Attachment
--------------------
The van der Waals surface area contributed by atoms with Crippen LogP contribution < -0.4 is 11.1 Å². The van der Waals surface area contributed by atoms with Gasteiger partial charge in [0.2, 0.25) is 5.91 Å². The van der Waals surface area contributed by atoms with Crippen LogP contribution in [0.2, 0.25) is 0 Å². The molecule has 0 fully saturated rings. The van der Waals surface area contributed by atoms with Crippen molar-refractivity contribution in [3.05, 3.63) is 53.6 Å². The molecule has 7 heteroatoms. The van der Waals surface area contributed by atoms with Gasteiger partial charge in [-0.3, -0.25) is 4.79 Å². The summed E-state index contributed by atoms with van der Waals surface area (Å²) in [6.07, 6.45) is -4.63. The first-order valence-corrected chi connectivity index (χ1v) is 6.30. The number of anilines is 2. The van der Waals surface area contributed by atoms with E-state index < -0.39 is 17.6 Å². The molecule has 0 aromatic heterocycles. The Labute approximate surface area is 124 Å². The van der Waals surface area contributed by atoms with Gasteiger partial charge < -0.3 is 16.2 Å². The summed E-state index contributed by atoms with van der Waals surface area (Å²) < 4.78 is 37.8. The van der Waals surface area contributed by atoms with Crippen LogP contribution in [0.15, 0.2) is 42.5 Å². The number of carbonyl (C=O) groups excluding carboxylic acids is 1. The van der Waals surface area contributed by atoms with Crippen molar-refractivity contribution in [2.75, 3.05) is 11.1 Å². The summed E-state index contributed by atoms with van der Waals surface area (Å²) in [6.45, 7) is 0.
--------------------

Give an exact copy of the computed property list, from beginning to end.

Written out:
The van der Waals surface area contributed by atoms with Crippen LogP contribution < -0.4 is 11.1 Å². The van der Waals surface area contributed by atoms with Gasteiger partial charge in [0.2, 0.25) is 5.91 Å². The van der Waals surface area contributed by atoms with Crippen LogP contribution in [0.2, 0.25) is 0 Å². The molecule has 0 fully saturated rings. The van der Waals surface area contributed by atoms with Crippen molar-refractivity contribution in [3.05, 3.63) is 53.6 Å². The molecule has 7 heteroatoms. The van der Waals surface area contributed by atoms with Gasteiger partial charge in [-0.3, -0.25) is 4.79 Å². The summed E-state index contributed by atoms with van der Waals surface area (Å²) in [6.07, 6.45) is -4.63. The first-order valence-corrected chi connectivity index (χ1v) is 6.30. The number of anilines is 2. The van der Waals surface area contributed by atoms with E-state index < -0.39 is 17.6 Å². The molecule has 0 aromatic heterocycles. The Labute approximate surface area is 124 Å². The van der Waals surface area contributed by atoms with Gasteiger partial charge < -0.3 is 16.2 Å². The summed E-state index contributed by atoms with van der Waals surface area (Å²) < 4.78 is 37.8. The van der Waals surface area contributed by atoms with Crippen LogP contribution in [0.15, 0.2) is 42.5 Å². The number of carbonyl (C=O) groups excluding carboxylic acids is 1. The van der Waals surface area contributed by atoms with Crippen molar-refractivity contribution in [2.75, 3.05) is 11.1 Å². The summed E-state index contributed by atoms with van der Waals surface area (Å²) in [6.45, 7) is 0.